'NHS ran up £100k legal bill after my daughter's death'
PUBLISHED: 08:33 28 January 2020 | UPDATED: 13:28 28 January 2020
The father of a teenager has hit out an NHS trust for trying to defend its reputation rather than improving care after her death.
UEA student Averil Hart, from Sudbury, died in December 2012 aged 19 from anorexia.
Five years later, an Ombudsman report found every single NHS organisation involved in Averil's care had failed her.
In this seven-year fight for answers, father Nic Hart said NHS chiefs at the Cambridge and Peterborough Foundation Trust (CPFT), which were responsible for Averil's care, had displayed a similar attitude to the Norfolk and Suffolk Foundation Trust (NSFT) where a manager gloated last week the Trust had "got away" with bad media coverage after the death of another patient.
"It is disappointing that this attitude prevails widely," he said.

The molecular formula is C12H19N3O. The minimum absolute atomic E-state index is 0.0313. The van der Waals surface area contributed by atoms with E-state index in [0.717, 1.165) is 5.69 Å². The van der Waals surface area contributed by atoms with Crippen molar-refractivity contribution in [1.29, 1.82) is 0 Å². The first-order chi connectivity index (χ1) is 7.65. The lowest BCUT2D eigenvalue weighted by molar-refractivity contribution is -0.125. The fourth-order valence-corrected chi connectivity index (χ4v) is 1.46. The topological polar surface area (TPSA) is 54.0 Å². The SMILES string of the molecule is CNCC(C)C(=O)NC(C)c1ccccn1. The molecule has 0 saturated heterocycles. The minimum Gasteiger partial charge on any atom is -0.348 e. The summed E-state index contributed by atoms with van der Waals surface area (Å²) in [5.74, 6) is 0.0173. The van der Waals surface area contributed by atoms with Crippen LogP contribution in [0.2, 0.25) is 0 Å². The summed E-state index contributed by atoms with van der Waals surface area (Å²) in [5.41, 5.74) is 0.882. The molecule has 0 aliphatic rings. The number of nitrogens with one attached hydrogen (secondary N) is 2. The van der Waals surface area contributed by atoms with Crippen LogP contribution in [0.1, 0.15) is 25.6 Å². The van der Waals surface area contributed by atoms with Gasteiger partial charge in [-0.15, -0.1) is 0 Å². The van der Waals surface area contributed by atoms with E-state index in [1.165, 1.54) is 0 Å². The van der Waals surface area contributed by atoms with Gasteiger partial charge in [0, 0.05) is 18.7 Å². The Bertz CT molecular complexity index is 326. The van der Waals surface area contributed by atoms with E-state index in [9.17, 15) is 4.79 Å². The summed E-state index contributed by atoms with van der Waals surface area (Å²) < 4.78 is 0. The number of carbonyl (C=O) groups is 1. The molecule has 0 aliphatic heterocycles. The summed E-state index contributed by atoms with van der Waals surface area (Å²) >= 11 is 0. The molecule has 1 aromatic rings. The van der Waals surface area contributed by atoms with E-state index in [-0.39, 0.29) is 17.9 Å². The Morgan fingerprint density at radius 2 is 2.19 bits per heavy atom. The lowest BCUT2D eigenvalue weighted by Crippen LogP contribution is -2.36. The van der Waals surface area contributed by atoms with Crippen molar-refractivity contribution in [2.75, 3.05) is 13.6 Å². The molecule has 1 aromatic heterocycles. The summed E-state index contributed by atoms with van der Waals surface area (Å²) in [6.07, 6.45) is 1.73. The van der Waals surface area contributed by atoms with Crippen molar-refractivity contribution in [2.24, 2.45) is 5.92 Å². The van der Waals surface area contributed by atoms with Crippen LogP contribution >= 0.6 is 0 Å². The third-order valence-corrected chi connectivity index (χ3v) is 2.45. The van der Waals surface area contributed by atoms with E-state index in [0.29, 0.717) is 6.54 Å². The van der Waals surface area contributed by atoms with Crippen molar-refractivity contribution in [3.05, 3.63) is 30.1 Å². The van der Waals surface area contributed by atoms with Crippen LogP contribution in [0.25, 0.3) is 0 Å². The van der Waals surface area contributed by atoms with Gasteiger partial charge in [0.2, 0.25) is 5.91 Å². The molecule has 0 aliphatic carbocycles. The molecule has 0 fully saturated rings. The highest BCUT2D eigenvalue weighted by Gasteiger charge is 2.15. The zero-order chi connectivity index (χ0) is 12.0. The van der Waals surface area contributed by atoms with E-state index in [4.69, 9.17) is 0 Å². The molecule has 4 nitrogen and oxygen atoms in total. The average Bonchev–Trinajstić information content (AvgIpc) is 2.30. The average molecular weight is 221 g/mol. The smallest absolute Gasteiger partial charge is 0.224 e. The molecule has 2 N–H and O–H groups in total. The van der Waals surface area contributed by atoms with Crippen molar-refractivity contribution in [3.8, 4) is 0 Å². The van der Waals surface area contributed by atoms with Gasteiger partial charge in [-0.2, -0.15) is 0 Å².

"In our case the senior clinician said she had 'concocted a plan' after Averil had died.
"The email sent by the NSFT communications manager very much echoes how the CPFT dealt with Averil's case."
His remarks come as it emerged CPFT, which runs the Norfolk Community Eating Disorder Services, has spent nearly £100,000 to date in legal fees relating to Averil's case.
"It is a total waste," Mr Hart said. "We need that money to be spent on care.
"It is not just one incident. It adds up to a sense of short term reputation management rather than care.
"These people see it as their job to protect the organisation, and they lose sight of the fact of where they are working."
Mr Hart also hit out at the CPFT for the following actions since Averil's death:
- A senior medic at CPFT told colleagues in an email that she had "concocted a plan" about how to deal with a complaint from Mr Hart
- Material relating to Averil's case being deleted
- Averil being removed as an anonymous case study from a draft version of national guidelines on the management of severe anorexia nervosa (MARSIPAN)
An email stated the removal of Averil's case study was a "matter of urgency" and there was "reputational damage of the service and trust at stake".
Mr Hart added: "For them it is about the presentation to the wider world when these tragedies happen."
Bosses at the CPFT did not want to comment.